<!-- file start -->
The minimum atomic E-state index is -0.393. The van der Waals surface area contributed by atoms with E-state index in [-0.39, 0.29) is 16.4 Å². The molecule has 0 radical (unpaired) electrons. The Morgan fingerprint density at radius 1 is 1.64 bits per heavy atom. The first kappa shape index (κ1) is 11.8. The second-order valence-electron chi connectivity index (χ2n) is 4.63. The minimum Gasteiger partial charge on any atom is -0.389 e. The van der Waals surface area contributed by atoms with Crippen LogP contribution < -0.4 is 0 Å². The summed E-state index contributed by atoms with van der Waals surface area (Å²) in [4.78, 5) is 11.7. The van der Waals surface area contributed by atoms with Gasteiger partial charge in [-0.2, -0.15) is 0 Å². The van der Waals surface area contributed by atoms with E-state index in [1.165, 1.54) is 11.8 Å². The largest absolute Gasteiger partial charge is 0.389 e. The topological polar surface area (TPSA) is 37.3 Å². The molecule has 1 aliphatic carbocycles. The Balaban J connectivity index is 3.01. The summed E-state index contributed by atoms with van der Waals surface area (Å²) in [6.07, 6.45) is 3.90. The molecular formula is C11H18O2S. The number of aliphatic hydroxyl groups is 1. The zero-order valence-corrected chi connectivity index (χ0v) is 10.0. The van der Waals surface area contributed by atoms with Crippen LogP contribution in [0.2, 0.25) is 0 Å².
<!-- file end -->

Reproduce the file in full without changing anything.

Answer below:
The minimum atomic E-state index is -0.393. The van der Waals surface area contributed by atoms with E-state index in [-0.39, 0.29) is 16.4 Å². The molecule has 0 radical (unpaired) electrons. The Morgan fingerprint density at radius 1 is 1.64 bits per heavy atom. The first kappa shape index (κ1) is 11.8. The second-order valence-electron chi connectivity index (χ2n) is 4.63. The minimum Gasteiger partial charge on any atom is -0.389 e. The van der Waals surface area contributed by atoms with Crippen LogP contribution < -0.4 is 0 Å². The summed E-state index contributed by atoms with van der Waals surface area (Å²) in [4.78, 5) is 11.7. The van der Waals surface area contributed by atoms with Gasteiger partial charge in [-0.2, -0.15) is 0 Å². The van der Waals surface area contributed by atoms with E-state index in [1.165, 1.54) is 11.8 Å². The largest absolute Gasteiger partial charge is 0.389 e. The topological polar surface area (TPSA) is 37.3 Å². The molecule has 1 aliphatic carbocycles. The Balaban J connectivity index is 3.01. The summed E-state index contributed by atoms with van der Waals surface area (Å²) in [6.07, 6.45) is 3.90. The molecular formula is C11H18O2S. The number of aliphatic hydroxyl groups is 1. The zero-order valence-corrected chi connectivity index (χ0v) is 10.0. The van der Waals surface area contributed by atoms with Crippen LogP contribution in [0.2, 0.25) is 0 Å².